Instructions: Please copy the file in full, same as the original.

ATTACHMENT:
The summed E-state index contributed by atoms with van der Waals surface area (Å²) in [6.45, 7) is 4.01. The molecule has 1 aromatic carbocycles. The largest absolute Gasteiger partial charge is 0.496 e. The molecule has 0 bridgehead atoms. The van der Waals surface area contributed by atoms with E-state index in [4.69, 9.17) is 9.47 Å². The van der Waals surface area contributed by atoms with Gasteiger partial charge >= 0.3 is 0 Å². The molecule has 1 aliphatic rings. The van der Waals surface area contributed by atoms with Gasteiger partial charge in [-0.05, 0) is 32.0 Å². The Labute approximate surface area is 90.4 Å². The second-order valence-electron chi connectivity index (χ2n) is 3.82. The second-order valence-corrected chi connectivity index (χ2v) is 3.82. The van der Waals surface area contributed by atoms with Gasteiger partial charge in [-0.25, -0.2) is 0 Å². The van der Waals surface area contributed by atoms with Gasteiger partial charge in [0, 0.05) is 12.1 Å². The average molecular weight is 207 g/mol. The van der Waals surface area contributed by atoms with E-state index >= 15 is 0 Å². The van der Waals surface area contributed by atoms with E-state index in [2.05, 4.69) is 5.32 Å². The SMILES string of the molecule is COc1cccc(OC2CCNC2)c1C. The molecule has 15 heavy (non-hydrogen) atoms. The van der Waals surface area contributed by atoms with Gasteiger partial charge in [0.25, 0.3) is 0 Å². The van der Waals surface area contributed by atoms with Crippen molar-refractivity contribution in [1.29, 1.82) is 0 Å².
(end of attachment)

The summed E-state index contributed by atoms with van der Waals surface area (Å²) in [6.45, 7) is 4.01. The molecule has 1 aromatic carbocycles. The largest absolute Gasteiger partial charge is 0.496 e. The molecule has 0 bridgehead atoms. The van der Waals surface area contributed by atoms with E-state index in [4.69, 9.17) is 9.47 Å². The van der Waals surface area contributed by atoms with Gasteiger partial charge >= 0.3 is 0 Å². The molecule has 1 aliphatic rings. The van der Waals surface area contributed by atoms with Gasteiger partial charge in [-0.05, 0) is 32.0 Å². The Labute approximate surface area is 90.4 Å². The second-order valence-electron chi connectivity index (χ2n) is 3.82. The second-order valence-corrected chi connectivity index (χ2v) is 3.82. The van der Waals surface area contributed by atoms with Gasteiger partial charge in [-0.25, -0.2) is 0 Å². The van der Waals surface area contributed by atoms with Gasteiger partial charge in [0, 0.05) is 12.1 Å². The average molecular weight is 207 g/mol. The van der Waals surface area contributed by atoms with E-state index >= 15 is 0 Å². The van der Waals surface area contributed by atoms with E-state index in [2.05, 4.69) is 5.32 Å². The SMILES string of the molecule is COc1cccc(OC2CCNC2)c1C. The molecule has 15 heavy (non-hydrogen) atoms. The van der Waals surface area contributed by atoms with Gasteiger partial charge in [0.25, 0.3) is 0 Å². The van der Waals surface area contributed by atoms with Crippen molar-refractivity contribution in [1.29, 1.82) is 0 Å².